1. Section 3, Guardians and Wards Act, 1890, provides that nothing in this Act shall be construed to take away any power possessed by any High Court established under 24 and 25 Viet. By that statute High Courts were established in the place of the Supreme Courts and Sudder Courts, which had hitherto existed, and, under Section 9, it was provided that they should exercise all such powers as should be granted by Letters Patent and, save as by such Letters might be otherwise directed, the said High Courts should have and exercise all jurisdiction vested in any of the Courts so abolished, i.a., the Supreme and Sudder Courts. Under Clause 17, Letters Patent, 1865, it was provided that the High Court should have the like power with respect to infants and others within the Bengal Division of the Presidency of Fort William as was vested in the said High Court immediately before the publication of those presents. The power therein referred to was contained in Clause 16, Letters Patent, 1862, which ordained that the Court should have the same jurisdiction over infants as was then vested in the Supreme Court. The power vested in the Supreme Court was contained in the Charter establishing that Court, which gave that Court all the powers of the Court of Chancery, and by Clause 25 thereof it was provided that the Supreme Court should be authorized to appoint guardians and keepers for infants and their estates according to the order observed in that part of Great Britain called England. There is no restriction, therefore, in that powers granted to either the Supreme Court or the High Court which limits the exercise of guardianship jurisdiction to the town of Calcutta or to European British subjects, and I am of opinion that, even if any such limitation exists, it does not apply, where the person who is outside the limits of the ordinary original jurisdiction or who is not a European British subject desires to avail himself of the jurisdiction of the Court and there is no opposition thereto.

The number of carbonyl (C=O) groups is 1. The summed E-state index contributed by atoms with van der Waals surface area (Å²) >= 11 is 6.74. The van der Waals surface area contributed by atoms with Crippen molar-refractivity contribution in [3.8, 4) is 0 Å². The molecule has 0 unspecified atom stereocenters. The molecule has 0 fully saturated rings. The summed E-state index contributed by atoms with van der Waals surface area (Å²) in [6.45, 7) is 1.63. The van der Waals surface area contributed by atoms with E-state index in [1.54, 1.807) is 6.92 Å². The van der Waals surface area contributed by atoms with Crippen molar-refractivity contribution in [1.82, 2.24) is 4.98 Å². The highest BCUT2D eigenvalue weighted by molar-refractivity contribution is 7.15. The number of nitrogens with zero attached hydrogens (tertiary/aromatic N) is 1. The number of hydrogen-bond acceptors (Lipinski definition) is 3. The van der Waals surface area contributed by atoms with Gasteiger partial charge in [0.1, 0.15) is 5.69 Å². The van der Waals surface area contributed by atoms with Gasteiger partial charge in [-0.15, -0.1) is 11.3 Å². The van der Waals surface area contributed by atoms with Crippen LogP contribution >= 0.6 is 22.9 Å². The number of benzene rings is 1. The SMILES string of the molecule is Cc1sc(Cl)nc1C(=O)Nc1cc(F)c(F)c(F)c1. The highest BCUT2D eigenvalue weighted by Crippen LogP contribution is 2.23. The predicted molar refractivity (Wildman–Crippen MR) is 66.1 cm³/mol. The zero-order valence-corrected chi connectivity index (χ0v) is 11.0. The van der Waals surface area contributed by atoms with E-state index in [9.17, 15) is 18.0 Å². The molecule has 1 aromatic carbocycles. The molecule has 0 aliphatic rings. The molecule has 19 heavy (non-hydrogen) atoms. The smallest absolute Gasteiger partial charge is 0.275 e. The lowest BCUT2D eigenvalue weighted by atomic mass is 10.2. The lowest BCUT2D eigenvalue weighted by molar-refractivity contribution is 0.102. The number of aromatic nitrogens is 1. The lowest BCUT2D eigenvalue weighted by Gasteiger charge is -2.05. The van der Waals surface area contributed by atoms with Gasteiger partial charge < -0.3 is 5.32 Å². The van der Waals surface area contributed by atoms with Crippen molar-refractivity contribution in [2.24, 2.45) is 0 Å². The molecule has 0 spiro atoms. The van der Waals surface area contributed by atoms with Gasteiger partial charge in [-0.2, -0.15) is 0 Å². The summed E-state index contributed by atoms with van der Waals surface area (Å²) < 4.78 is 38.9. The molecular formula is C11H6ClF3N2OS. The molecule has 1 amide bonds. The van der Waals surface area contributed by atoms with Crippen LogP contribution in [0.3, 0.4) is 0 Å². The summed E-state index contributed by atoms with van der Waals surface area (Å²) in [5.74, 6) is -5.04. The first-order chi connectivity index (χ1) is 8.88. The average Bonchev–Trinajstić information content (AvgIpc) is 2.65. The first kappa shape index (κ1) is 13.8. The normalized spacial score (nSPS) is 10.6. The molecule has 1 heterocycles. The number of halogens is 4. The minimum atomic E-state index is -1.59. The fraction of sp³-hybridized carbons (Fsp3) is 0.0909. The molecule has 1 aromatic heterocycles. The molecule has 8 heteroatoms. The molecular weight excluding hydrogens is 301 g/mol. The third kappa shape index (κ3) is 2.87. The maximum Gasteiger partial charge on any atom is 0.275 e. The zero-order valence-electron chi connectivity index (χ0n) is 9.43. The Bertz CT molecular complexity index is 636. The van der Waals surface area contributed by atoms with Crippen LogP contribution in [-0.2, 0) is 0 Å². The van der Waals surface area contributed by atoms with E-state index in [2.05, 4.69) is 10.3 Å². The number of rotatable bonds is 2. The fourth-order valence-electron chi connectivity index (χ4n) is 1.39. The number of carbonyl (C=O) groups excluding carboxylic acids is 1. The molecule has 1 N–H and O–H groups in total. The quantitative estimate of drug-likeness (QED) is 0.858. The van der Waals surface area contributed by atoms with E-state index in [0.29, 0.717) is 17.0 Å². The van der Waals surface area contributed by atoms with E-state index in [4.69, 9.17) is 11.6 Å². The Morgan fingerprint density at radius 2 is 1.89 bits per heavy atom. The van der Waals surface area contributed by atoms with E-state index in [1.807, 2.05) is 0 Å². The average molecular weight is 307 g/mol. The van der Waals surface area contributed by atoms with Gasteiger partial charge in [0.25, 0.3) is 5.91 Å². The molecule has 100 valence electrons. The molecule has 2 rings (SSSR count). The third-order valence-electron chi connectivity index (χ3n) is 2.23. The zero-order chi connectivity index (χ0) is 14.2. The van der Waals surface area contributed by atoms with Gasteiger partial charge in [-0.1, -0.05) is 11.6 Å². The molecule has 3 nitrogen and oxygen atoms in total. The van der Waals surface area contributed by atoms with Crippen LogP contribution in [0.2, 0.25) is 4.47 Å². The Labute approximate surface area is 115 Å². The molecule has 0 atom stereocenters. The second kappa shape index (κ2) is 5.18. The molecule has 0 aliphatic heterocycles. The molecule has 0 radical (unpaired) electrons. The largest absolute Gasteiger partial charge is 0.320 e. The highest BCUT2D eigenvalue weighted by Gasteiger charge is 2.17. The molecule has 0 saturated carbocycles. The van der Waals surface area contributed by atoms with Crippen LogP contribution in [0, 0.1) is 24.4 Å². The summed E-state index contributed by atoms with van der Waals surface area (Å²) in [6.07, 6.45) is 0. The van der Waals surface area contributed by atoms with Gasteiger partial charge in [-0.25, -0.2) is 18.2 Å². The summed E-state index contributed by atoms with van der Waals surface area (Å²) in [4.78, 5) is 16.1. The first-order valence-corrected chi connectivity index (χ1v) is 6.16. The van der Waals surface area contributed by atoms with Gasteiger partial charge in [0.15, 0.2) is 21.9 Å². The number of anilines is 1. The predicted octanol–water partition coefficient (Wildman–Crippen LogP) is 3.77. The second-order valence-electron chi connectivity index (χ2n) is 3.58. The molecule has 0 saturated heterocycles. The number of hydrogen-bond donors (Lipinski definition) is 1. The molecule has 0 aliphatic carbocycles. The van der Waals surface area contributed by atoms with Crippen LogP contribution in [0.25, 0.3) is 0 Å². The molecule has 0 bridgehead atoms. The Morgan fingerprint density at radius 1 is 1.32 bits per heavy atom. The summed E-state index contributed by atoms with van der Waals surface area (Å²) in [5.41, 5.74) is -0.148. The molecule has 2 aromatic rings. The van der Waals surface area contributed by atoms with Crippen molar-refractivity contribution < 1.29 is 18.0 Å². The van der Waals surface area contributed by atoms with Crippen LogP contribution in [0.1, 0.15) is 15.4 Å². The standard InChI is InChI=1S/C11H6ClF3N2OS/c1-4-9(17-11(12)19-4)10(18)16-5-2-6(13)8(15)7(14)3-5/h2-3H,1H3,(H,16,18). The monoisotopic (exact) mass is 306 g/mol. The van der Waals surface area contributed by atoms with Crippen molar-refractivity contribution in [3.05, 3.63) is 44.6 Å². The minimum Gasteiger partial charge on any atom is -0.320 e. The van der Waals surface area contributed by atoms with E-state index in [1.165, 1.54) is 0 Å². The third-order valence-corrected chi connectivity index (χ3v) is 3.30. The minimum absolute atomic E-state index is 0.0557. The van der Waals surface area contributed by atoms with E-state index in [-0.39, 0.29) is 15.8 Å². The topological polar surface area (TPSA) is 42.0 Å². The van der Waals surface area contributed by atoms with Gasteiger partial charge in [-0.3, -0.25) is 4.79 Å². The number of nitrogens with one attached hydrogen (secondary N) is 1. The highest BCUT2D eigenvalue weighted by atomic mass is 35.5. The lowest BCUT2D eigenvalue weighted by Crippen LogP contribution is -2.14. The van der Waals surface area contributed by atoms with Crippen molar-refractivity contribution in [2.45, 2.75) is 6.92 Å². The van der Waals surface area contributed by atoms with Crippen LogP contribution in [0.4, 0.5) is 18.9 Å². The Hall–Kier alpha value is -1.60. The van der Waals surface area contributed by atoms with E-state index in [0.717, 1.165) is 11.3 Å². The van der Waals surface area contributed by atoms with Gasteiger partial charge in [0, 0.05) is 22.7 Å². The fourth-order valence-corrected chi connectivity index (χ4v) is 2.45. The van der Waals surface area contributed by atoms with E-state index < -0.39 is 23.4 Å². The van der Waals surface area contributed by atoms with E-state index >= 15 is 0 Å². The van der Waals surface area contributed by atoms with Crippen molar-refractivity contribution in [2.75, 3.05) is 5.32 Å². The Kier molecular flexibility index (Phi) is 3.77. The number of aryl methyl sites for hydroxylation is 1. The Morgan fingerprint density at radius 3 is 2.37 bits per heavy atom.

2. The Court of Chancery has power to appoint a guardian on petition without suit and to appoint a guardian for an infant residing abroad. The Indian High Courts now exercise both these powers : In the matter of Bittan  2 Cal. 357 and In re the Estate of H.G, Meakon  21 Bom. 137,
3. The only cases directly upon the point are In re Shannon  2 N.W.P.H.C.R. 79 in which it was decided that the High Court had power to appoint a guardian, even when the minor resided outside and had no property within the limits of its ordinary original civil jurisdiction and the case of In the matter of Srish Chunder Singh  21 Cal. 206 in which Sale, J. decided that he had no such power. In the latter case, however, the learned Judge arrived at this conclusion, for the sole reason, as he says in his judgment, that he was not aware of any instance in which the Court had exercised jurisdiction in the case of an infant residing outside the ordinary original civil jurisdiction and who was other than a European British subject. Moreover the facts of that case are distinguishable, because there were already in existence testamentary guardians whom the learned Judge was asked to displace, and the case was strongly contested by them. There is no opposition in this case, and I am satisfied that the Court has jurisdiction to make the order asked for.